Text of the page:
Since June of 2017, we’ve been posting Portfolio Armor’s top ten names each week, and tracking their performance in real time. So far, we have full 6-month performance data for 135 cohorts, and they’ve outperformed SPY by 0.54% annualized so far. In an article published in February, I wrote about another possible source of alpha, names that appear on my system’s “cash substitute” list:
As part of our portfolio construction process, we start with equal dollar amounts of underlying securities drawn from the top names ranking, and then, to reduce hedging costs, we round down those dollar amounts to round lots (numbers of securities divisible by 100; we use round lots to reduce hedging costs). In a fine-tuning step, we then seek to minimize that leftover cash by replacing it with names from our “cash substitutes” list. These are securities that have the most negative hedging costs when hedged with an optimal, or least-expensive collar capped at the current money market rate.
A Slow Start
I mentioned in that February article that we had started tracking the unhedged performance of our top cash substitute names at the end of August, 2019. They got off to a slow start, as you can see below, with the 6-month performance of the first cohort.
The worst performer there was Direxion Daily Gold Miners Bull 3x Shares ETF (NUGT). One thing about this screen is that it picks up leveraged ETFs (including inverse ones) occasionally. I could have put my thumb on the scale and eliminated them from the screen, but I let it ride, as I’d seen examples in the past of leveraged and inverse leveraged ETFs generate solid performance over 6-month time periods.
Performance Picks Up
As it happened, the inclusion of inverse leveraged ETFs boosted the performance of some cash substitute cohorts that finished their 6-month time frames during the Coronavirus Crash earlier this year. One example was this cohort created on October 16th, which wrapped up within about a week of the March 23rd market nadir.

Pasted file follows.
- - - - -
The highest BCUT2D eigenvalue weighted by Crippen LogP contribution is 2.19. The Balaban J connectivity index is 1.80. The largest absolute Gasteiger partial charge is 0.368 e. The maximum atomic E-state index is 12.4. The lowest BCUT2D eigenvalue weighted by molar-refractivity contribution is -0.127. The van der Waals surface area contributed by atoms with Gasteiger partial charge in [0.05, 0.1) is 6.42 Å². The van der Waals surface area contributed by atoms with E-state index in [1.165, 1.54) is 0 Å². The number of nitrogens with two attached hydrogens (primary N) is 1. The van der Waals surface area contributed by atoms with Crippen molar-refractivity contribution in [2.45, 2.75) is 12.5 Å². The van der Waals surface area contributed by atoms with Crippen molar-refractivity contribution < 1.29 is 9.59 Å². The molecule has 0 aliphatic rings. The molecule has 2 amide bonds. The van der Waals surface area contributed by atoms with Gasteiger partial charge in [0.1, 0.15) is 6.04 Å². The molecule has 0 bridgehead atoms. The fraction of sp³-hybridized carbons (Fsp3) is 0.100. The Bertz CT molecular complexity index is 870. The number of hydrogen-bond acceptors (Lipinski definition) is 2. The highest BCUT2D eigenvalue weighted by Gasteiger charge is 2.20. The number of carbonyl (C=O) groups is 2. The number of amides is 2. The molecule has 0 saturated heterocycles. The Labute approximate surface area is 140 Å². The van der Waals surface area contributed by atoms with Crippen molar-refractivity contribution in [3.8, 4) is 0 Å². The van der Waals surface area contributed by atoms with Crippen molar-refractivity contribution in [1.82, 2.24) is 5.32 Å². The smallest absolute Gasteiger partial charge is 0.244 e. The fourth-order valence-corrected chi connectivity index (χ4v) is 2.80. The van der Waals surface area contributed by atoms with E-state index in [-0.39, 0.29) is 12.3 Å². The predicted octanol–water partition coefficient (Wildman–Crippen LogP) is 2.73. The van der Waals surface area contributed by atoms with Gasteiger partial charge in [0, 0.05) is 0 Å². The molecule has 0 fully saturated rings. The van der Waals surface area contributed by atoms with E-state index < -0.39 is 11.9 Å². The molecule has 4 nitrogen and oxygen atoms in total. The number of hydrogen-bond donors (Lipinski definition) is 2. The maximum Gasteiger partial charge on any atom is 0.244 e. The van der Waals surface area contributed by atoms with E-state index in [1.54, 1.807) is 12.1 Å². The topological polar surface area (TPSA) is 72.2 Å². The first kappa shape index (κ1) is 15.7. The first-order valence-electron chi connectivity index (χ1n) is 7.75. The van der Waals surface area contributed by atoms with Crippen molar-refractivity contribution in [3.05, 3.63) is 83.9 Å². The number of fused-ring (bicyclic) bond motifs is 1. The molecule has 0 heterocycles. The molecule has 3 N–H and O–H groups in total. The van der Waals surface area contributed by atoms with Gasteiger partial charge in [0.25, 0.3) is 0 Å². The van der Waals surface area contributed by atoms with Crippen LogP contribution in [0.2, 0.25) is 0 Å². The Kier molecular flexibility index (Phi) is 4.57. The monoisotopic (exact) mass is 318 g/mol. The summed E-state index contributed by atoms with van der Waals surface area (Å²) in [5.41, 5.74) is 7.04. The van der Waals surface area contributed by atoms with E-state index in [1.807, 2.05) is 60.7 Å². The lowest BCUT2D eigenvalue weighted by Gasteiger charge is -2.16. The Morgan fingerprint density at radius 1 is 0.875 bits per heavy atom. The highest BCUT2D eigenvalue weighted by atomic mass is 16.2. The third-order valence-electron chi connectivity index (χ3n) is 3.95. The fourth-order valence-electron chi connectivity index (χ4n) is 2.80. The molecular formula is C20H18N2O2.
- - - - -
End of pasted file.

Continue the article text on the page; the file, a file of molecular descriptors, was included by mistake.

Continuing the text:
The second-best performing name there was a leveraged inverse ETF, the Direxion Daily Energy Bear 3x Shares (ERY).
If you’re wondering how the cohort that finished on the market nadir itself performed, here it is:
The cash substitutes lagged the market in September and the first half of October, but started to outperform after that. Here’s a look at the most recent cohort to wrap up its six months, the January 2nd, 2020 one:
As in August, NUGT did poorly, but interestingly, the VanEck Vectors Junior Gold Miners ETF (GDXJ) posted solid performance. The runaway winners though were Sea Limited (SE), and Shopify (SHOP).
Two Poles Of Alpha
We track this kind of performance data every trading day, and starting in late May, noticed two persistent poles of outperformance: the cash substitutes, some of which are too expensive to hedge against single-digit declines with optimal, or least-expensive puts, and, in contrast, names that are so cheap to hedge with puts they can be hedged against >4% declines with them. The first group is represented below in the column with its name circled in red, and the second in the column with its name circled in blue.
Screen capture via author.
I highlighted the May 28th row there, because that’s the date we started incorporating this data into the selection of our overall top names. As of that date, on average, cash substitutes had outperformed non-cash substitutes on our daily ranking by about 2.14%, and securities hedgeable against >4% declines with puts outperform by about 3.52%, as you can see in the highlighted row above.
Using This Data
We use this data by boosting the names hedgeable against >4% declines with puts and cash substitutes up on our overall daily top names ranking, commensurate with their aggregate outperformance. So, as May 28th, these were our top ten names.
Screen capture via author.
The names with their numbers circled in red, the iShares 10-20 Year Treasury Bond ETF (TLH), the iShares TIPS Bond ETF (TIP), and the Invesco DB US Dollar Index Bullish Fund (UUP, were the ones hedgeable against >4% declines, and the ones with their numbers circled in blue, Netflix (NFLX), Twilio (TWLO), Tesla (TSLA), and Regeneron (REGN) were the cash substitutes.
Here’s how that May 28th top names cohort has performed so far, versus SPY:
As you can see, the outperformance here was driven largely by the cash substitutes, with TSLA and TWLO leading the way.
We tweak our security selection method every day the market’s open, as new data comes in. As of July 6th, the system is now giving greater preference to cash substitutes than securities hedgeable against >4% declines with puts, as that’s what the data indicates. As always, we’ll go by the data.
Finally, in the event you missed it, below is my presentation to the Silicon Valley chapter of the American Association of Individual Investors last month.